[3]  The word “dictum” is a somewhat old-fashioned synonym for “dicta.”  Traditionally, “dictum” was the singular form and “dicta” the plural, but this Latinate distinction has largely disappeared in modern legal discourse.

====================================================================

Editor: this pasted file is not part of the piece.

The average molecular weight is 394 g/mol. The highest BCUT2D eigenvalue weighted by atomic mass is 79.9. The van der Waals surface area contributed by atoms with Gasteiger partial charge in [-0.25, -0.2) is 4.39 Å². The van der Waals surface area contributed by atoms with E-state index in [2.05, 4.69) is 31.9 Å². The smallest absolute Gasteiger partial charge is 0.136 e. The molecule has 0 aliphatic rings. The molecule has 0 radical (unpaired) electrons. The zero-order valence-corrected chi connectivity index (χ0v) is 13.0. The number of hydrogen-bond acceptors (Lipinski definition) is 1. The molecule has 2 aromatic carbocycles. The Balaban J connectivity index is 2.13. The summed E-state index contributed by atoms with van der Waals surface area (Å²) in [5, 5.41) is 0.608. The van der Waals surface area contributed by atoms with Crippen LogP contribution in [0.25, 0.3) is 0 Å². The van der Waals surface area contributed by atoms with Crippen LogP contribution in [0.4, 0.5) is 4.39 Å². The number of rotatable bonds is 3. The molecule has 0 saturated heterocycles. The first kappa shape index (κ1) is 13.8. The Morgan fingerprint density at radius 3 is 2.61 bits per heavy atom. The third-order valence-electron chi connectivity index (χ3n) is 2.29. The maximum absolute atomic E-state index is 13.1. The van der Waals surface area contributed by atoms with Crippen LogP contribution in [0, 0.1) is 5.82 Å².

Above comment written by me, George Zadorozny, Attorney-at-Law.  J.D. Northwestern ’82, B.A. Yale ’78, Carlton Fields ’82-’86.  AV-Rated by Martindale-Hubbell.  Since 1986, I have limited my practice to legal research, writing, and consulting for attorneys.   If you are an attorney, I can help you with all of your legal research and legal writing needs, and can also brainstorm and strategize cases with you.  My complete and unabridged résumé can be found by clicking on the “About” tab on this blog (Lawthinker), and is also at http://gzesq.wordpress.com/.  My mini-résumé is at www.georgezadorozny.com and also at LinkedIn.